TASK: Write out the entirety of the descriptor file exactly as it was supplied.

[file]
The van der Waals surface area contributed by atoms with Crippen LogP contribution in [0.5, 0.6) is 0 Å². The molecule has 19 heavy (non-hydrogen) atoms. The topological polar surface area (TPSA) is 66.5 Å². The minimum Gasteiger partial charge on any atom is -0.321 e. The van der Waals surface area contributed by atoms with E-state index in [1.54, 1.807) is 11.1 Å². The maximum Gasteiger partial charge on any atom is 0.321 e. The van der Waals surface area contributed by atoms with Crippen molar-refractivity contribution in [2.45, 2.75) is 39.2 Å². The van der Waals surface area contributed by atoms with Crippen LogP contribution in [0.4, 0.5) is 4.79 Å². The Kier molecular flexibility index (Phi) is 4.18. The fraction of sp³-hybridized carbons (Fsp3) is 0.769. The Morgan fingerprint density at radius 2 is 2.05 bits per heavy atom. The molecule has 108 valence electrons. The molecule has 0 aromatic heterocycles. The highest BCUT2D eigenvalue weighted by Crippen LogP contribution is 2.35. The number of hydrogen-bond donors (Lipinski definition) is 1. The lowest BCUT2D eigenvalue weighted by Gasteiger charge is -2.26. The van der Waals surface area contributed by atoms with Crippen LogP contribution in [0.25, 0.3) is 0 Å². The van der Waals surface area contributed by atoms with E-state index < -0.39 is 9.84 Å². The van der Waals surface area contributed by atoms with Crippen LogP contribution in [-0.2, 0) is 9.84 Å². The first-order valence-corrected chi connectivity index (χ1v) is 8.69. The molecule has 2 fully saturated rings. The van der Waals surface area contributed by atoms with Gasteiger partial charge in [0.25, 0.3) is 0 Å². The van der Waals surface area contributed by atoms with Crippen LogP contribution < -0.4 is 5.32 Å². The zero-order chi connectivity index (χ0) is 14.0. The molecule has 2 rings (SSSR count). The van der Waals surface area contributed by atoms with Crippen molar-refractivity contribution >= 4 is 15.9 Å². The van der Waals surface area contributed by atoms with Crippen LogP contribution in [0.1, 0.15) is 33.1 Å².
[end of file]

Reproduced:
The van der Waals surface area contributed by atoms with Crippen LogP contribution in [0.5, 0.6) is 0 Å². The molecule has 19 heavy (non-hydrogen) atoms. The topological polar surface area (TPSA) is 66.5 Å². The minimum Gasteiger partial charge on any atom is -0.321 e. The van der Waals surface area contributed by atoms with E-state index in [1.54, 1.807) is 11.1 Å². The maximum Gasteiger partial charge on any atom is 0.321 e. The van der Waals surface area contributed by atoms with Crippen molar-refractivity contribution in [2.45, 2.75) is 39.2 Å². The van der Waals surface area contributed by atoms with Crippen LogP contribution in [0.4, 0.5) is 4.79 Å². The Kier molecular flexibility index (Phi) is 4.18. The fraction of sp³-hybridized carbons (Fsp3) is 0.769. The Morgan fingerprint density at radius 2 is 2.05 bits per heavy atom. The molecule has 108 valence electrons. The molecule has 0 aromatic heterocycles. The highest BCUT2D eigenvalue weighted by Crippen LogP contribution is 2.35. The number of hydrogen-bond donors (Lipinski definition) is 1. The lowest BCUT2D eigenvalue weighted by Gasteiger charge is -2.26. The van der Waals surface area contributed by atoms with Crippen LogP contribution in [0.25, 0.3) is 0 Å². The van der Waals surface area contributed by atoms with E-state index < -0.39 is 9.84 Å². The van der Waals surface area contributed by atoms with Crippen LogP contribution in [-0.2, 0) is 9.84 Å². The first-order valence-corrected chi connectivity index (χ1v) is 8.69. The molecule has 2 fully saturated rings. The van der Waals surface area contributed by atoms with Gasteiger partial charge in [0.25, 0.3) is 0 Å². The van der Waals surface area contributed by atoms with Crippen LogP contribution < -0.4 is 5.32 Å². The zero-order chi connectivity index (χ0) is 14.0. The molecule has 2 rings (SSSR count). The van der Waals surface area contributed by atoms with Crippen molar-refractivity contribution >= 4 is 15.9 Å². The van der Waals surface area contributed by atoms with Crippen LogP contribution in [0.1, 0.15) is 33.1 Å².